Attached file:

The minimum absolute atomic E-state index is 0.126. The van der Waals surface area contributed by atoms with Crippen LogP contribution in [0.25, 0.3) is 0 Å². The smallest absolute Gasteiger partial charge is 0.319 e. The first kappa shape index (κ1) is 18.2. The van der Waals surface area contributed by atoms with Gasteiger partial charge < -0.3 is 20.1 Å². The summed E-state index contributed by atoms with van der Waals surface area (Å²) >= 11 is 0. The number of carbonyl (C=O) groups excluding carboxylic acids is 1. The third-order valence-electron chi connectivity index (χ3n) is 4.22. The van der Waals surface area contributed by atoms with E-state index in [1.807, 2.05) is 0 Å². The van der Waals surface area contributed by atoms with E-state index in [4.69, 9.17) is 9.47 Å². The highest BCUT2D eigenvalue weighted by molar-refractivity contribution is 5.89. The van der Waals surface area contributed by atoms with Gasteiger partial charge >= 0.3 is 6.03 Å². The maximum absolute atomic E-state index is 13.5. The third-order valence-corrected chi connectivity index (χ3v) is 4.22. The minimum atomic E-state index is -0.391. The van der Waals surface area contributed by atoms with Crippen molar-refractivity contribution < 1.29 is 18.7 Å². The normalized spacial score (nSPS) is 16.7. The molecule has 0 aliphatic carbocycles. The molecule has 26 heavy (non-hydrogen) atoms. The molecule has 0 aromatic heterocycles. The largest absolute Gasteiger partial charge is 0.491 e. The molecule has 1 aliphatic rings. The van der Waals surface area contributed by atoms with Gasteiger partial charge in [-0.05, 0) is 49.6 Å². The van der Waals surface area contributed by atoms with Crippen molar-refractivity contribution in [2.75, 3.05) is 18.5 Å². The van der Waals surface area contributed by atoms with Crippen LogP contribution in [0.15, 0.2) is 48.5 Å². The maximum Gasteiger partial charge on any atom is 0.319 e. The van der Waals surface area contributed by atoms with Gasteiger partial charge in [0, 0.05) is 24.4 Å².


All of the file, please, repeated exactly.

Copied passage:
The minimum absolute atomic E-state index is 0.126. The van der Waals surface area contributed by atoms with Crippen LogP contribution in [0.25, 0.3) is 0 Å². The smallest absolute Gasteiger partial charge is 0.319 e. The first kappa shape index (κ1) is 18.2. The van der Waals surface area contributed by atoms with Gasteiger partial charge < -0.3 is 20.1 Å². The summed E-state index contributed by atoms with van der Waals surface area (Å²) >= 11 is 0. The number of carbonyl (C=O) groups excluding carboxylic acids is 1. The third-order valence-electron chi connectivity index (χ3n) is 4.22. The van der Waals surface area contributed by atoms with E-state index in [1.807, 2.05) is 0 Å². The van der Waals surface area contributed by atoms with E-state index in [4.69, 9.17) is 9.47 Å². The highest BCUT2D eigenvalue weighted by molar-refractivity contribution is 5.89. The van der Waals surface area contributed by atoms with Gasteiger partial charge >= 0.3 is 6.03 Å². The maximum absolute atomic E-state index is 13.5. The third-order valence-corrected chi connectivity index (χ3v) is 4.22. The minimum atomic E-state index is -0.391. The van der Waals surface area contributed by atoms with Crippen molar-refractivity contribution < 1.29 is 18.7 Å². The normalized spacial score (nSPS) is 16.7. The molecule has 0 aliphatic carbocycles. The molecule has 26 heavy (non-hydrogen) atoms. The molecule has 0 aromatic heterocycles. The largest absolute Gasteiger partial charge is 0.491 e. The molecule has 1 aliphatic rings. The van der Waals surface area contributed by atoms with Gasteiger partial charge in [-0.05, 0) is 49.6 Å². The van der Waals surface area contributed by atoms with Crippen molar-refractivity contribution in [2.75, 3.05) is 18.5 Å². The van der Waals surface area contributed by atoms with Crippen LogP contribution in [0.15, 0.2) is 48.5 Å². The maximum Gasteiger partial charge on any atom is 0.319 e. The van der Waals surface area contributed by atoms with Gasteiger partial charge in [0, 0.05) is 24.4 Å².